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Matthew 11:2-11

In the Gospels, Jesus often points to His works as evidence that God has sent him.  His presence transforms people’s lives, healing and bringing new life to all who will accept Him.  As a disciple of Jesus Christ, how could my daily life and work point to the presence of God’s Kingdom?

Isaiah 35:1-6, 10

Exult…rejoice and bloom, …rejoice and sing for joy, ‘Courage! Do not be afraid.’

…leap like a deer …sing for joy …shouting for joy, everlasting joy…joy and gladness …sorrow and lament be ended.’

James 5:7-10

do not lose heart… . Do not make complaints.

Matthew 11:2-11

Good News …do not lose faith

Today’s Scriptures tell me that signs of the presence of God are joy, courage and trust.

Is this the spirit in which I serve and work?

The tendency to lose heart and make complaints is all too strong, faced with the messes in my life and in the world.  But I cannot convey good news with a gloomy face.  Only by holding onto a deep faith in Jesus’ promises will I have the strength to show joy and courage, even in the midst of troubles.  This should be the sign in my life that accompanies the Good News I am called to share – the news that God is with us and will never fail us.

Emmanuel, during this Advent, let me not forget that your life and work gives me a reason to be happy.

FMSL

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16 September: Mirror, mirror … III

mirror (643x800)

Another reflection from Mrs T’s mirror: she copied this little list onto another scrap of paper, but I cannot find it now; it seems to have got blown away. Still, even if I’d forgotten the whole thing, Richard Rohr OFM, whose list it is, is well ensconced on the internet: see our link on the right for his website.

This is as good a vade mecum as you’ll find anywhere.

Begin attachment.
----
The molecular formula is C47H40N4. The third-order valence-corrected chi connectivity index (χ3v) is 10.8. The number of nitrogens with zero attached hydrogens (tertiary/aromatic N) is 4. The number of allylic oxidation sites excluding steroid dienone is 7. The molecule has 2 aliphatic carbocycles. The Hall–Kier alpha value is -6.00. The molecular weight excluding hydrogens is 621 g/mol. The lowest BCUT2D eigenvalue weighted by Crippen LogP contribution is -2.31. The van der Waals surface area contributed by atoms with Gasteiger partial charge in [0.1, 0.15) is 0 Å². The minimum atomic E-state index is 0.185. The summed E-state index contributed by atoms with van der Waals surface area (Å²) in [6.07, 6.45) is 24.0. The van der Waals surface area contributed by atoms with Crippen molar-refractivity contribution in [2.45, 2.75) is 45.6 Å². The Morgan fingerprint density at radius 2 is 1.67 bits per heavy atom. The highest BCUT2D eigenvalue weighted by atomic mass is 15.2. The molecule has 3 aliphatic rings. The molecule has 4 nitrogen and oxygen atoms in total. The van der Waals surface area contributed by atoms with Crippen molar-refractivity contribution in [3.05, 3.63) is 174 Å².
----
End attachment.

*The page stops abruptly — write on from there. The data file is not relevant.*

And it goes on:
1) Life is hard.

2) You are not that important.

3) Your life is not about you.

4) You are not in control.

5) You are going to die.

Mrs T describes this as ‘tremendously liberating’, and it does give another way to look at the golden rule of ‘Do as you would be done by’ or ‘love your neighbour as yourself’. Lots of worries can be revisited and laid aside, with this list in mind.

WT.

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April 4 Station I: Leaving Jerusalem

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Now on that same day two of them were going to a village called Emmaus, about seven miles from Jerusalem, and talking with each other about all these things that had happened [13]

Luke begins with two disciples walking away from Jerusalem. The sudden collapse of their world, of all their hopes and dreams, is just too much to bear. They had been sure that God’s Promised One, the Messiah, had come. Jesus had shown in so many ways that the Power of God was in him, and yet he had been shown to be powerless when ‘the powers of the land’—religious and secular—had taken charge of him, put him on trial as a blasphemer and impostor, and had him crucified as a common criminal. And now he is dead, and disgraced. Their own highest religious authorities had rejected him—in God’s name—and it seems they had been proved right: God had done nothing to save Jesus, to rescue him from death, to prove to the religious authorities that they were in the wrong.

It was too much to bear and they simply had to get away from Jerusalem, put distance between themselves and these terrible memories… and yet they are still talking about it, torn by a whole Babel of feelings—totally confused and close to despair, yet also filled alternately with fear and anger, and of course grief, tinged probably with guilt.

What is this like for us today?

I’m sure we can all remember times when we went through something similar: discouraged, down-hearted, confused, angry, feeling let down by God, by the Church. We just want to get away from it, and put distance between ourselves and the Church or God. But we can’t get it out of our head (or heart), and we keep coming back to it: complaining, blaming, arguing, disagreeing…but still needing to talk, because ‘it won’t go away’.

Perhaps it will help to take stock now of where we find ourselves on ‘the Road to Emmaus’, a road initially ‘away from Jerusalem’ that is actually a searching for ‘the way back to Jerusalem’?

Only when we let ourselves, and each other, know what our hopes had been‘, and how we think we’ve been ‘let down’, will we be able to explore these in the light of ‘what the Gospel is actually calling us to’.

We may well feel that we’ve talked about this ad nauseam, and it’s time to do something about it. But it will be good to hold ourselves in check at this 1st Station, stay in the company of these two disciples and spell out what we are angry or discouraged or confused about.

JMcC